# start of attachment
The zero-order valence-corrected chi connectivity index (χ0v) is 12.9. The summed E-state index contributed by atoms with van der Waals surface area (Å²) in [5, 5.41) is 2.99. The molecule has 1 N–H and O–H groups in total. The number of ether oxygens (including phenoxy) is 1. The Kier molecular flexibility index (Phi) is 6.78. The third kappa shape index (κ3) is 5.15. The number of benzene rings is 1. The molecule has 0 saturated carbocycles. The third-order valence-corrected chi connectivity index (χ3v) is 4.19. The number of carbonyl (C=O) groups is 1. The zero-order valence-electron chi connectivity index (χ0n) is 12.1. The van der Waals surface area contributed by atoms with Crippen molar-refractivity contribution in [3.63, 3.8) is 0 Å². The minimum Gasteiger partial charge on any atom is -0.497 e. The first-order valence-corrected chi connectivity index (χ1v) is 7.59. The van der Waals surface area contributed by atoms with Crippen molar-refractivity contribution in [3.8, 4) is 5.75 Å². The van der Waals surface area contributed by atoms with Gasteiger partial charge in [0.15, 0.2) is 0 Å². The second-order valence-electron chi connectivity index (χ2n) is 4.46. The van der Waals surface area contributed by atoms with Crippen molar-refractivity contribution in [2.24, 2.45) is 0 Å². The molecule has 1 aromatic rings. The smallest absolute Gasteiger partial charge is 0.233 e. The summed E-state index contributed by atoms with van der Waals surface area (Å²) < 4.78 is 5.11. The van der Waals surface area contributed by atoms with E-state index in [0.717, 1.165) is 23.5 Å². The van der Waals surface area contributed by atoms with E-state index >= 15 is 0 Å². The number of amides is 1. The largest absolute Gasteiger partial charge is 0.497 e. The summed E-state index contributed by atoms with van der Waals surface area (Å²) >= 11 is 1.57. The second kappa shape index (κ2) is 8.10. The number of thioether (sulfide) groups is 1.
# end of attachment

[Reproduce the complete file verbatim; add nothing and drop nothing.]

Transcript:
The zero-order valence-corrected chi connectivity index (χ0v) is 12.9. The summed E-state index contributed by atoms with van der Waals surface area (Å²) in [5, 5.41) is 2.99. The molecule has 1 N–H and O–H groups in total. The number of ether oxygens (including phenoxy) is 1. The Kier molecular flexibility index (Phi) is 6.78. The third kappa shape index (κ3) is 5.15. The number of benzene rings is 1. The molecule has 0 saturated carbocycles. The third-order valence-corrected chi connectivity index (χ3v) is 4.19. The number of carbonyl (C=O) groups is 1. The zero-order valence-electron chi connectivity index (χ0n) is 12.1. The van der Waals surface area contributed by atoms with Crippen molar-refractivity contribution in [3.63, 3.8) is 0 Å². The minimum Gasteiger partial charge on any atom is -0.497 e. The first-order valence-corrected chi connectivity index (χ1v) is 7.59. The van der Waals surface area contributed by atoms with Crippen molar-refractivity contribution in [3.8, 4) is 5.75 Å². The van der Waals surface area contributed by atoms with Gasteiger partial charge in [0.15, 0.2) is 0 Å². The second-order valence-electron chi connectivity index (χ2n) is 4.46. The van der Waals surface area contributed by atoms with Crippen molar-refractivity contribution in [2.24, 2.45) is 0 Å². The molecule has 1 aromatic rings. The smallest absolute Gasteiger partial charge is 0.233 e. The summed E-state index contributed by atoms with van der Waals surface area (Å²) < 4.78 is 5.11. The van der Waals surface area contributed by atoms with E-state index in [0.717, 1.165) is 23.5 Å². The van der Waals surface area contributed by atoms with E-state index >= 15 is 0 Å². The number of amides is 1. The largest absolute Gasteiger partial charge is 0.497 e. The summed E-state index contributed by atoms with van der Waals surface area (Å²) >= 11 is 1.57. The second kappa shape index (κ2) is 8.10. The number of thioether (sulfide) groups is 1.